Ralph Ramaekers

Ralph Ramaekers

Continuing just-auto's series of interviews with global automotive material suppliers, Ralph Ramaekers, global marketing director, automotive at DSM explains how the supplier's engineered plastics and new processes can support OEMs in designing tomorrow's car.

Could you tell us about DSM Engineering Plastics?

We are a global supplier of high-performance engineering thermoplastic solutions. DSM Engineering Plastics has a focused portfolio of products; with each of them it has realised global leadership. DSM is the global number three in the overall market for semi-crystalline engineering plastics and is the global market leader in high-temperature polyamides. In polyamide 6, DSM holds a number two position, as it does in thermoplastic copolyester elastomers.

DSM Engineering Plastics is a global player in development, manufacturing, marketing and sales of polyamides and polyesters. These materials are used in components for the electrical and electronics, automotive, flexible food packaging, and consumer goods industries.

The automotive industry is a key end-market for DSM Engineering plastics. Key segments for DSM in automotive are powertrain, air/fuel management, safety components, automotive electronics and lighting, and gas tank systems.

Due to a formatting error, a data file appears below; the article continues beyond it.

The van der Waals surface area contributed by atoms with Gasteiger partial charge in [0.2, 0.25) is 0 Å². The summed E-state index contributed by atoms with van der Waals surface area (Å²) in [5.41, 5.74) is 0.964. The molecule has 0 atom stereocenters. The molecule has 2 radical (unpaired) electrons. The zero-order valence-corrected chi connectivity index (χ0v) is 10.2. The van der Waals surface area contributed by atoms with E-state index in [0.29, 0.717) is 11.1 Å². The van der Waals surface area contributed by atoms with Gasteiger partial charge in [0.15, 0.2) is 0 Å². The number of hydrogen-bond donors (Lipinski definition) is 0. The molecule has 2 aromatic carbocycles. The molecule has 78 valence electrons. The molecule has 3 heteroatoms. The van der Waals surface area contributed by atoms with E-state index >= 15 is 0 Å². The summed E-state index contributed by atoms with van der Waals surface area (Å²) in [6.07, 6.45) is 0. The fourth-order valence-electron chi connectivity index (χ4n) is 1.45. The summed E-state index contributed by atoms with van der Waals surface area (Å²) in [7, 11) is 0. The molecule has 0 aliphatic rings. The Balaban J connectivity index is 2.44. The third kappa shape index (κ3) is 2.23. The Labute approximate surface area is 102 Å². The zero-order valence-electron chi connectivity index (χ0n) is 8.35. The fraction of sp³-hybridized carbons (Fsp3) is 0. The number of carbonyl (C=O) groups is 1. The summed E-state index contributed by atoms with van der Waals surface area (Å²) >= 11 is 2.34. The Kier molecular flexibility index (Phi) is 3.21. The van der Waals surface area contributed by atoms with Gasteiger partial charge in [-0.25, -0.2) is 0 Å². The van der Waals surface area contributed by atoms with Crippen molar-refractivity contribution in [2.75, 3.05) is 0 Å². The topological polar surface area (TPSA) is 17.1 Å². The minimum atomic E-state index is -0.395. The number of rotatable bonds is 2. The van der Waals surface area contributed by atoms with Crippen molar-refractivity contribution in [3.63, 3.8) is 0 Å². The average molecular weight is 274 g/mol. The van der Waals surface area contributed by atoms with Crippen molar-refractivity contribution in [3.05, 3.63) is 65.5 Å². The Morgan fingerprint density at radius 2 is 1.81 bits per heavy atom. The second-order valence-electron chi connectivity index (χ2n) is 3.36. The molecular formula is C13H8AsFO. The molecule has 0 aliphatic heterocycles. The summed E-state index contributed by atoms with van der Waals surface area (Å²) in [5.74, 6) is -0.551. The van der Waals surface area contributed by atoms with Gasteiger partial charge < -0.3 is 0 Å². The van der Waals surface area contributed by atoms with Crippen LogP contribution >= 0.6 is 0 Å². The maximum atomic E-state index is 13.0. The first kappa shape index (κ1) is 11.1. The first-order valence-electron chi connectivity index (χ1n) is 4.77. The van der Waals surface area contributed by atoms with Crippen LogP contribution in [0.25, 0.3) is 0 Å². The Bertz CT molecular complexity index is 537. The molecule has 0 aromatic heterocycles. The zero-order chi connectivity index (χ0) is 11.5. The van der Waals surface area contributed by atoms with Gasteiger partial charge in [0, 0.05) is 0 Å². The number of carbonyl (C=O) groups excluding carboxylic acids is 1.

Who are your customers?

DSM Engineering plastics is operating at all levels in the value chain, from the moulders up to the OEMs. Our automotive customers include Bosch, Valeo, Denso, Aisin, ZF-TRW, Autoliv, Schaeffler Group, Renault-Nissan, Peugeot, Tata Motors, BMW, Daimler, Toyota, Volkswagen, Ford, and General Motors.

Given the very gradual move toward autonomous driving, to what extent do you see the automotive and electronics industry merging?

The merging of these two industries is already at full speed. Just look at the amount of electronics in the new cars that are currently being released on the market. DSM Engineering Plastics has a long history in Electronics and we are benefiting from this position for the automotive market right now. Automakers are working on new vehicle concepts that have the potential to transform the automotive industry in the most dramatic ways. The 'connected car' is no longer a fantasy. It is already there, a fully digitised car with WiFi, advanced infotainment systems and apps; V2V communications that let cars on the road 'talk' to each other, exchanging data such as speed and position etc.

Also the 'intelligent car' is just around the corner. As a precursor to the autonomous vehicle, the intelligent car can give drivers a first taste of the experience of relinquishing control of the vehicle.

The fully autonomous car will be the next step and automakers, the path from current models to driverless cars is going to be an exciting period of transformation. These new developments represent enormous opportunities for DSM Engineering Plastics.

As more electronic functions are squeezed into cars, packaging space becomes even more limited. How can DSM help?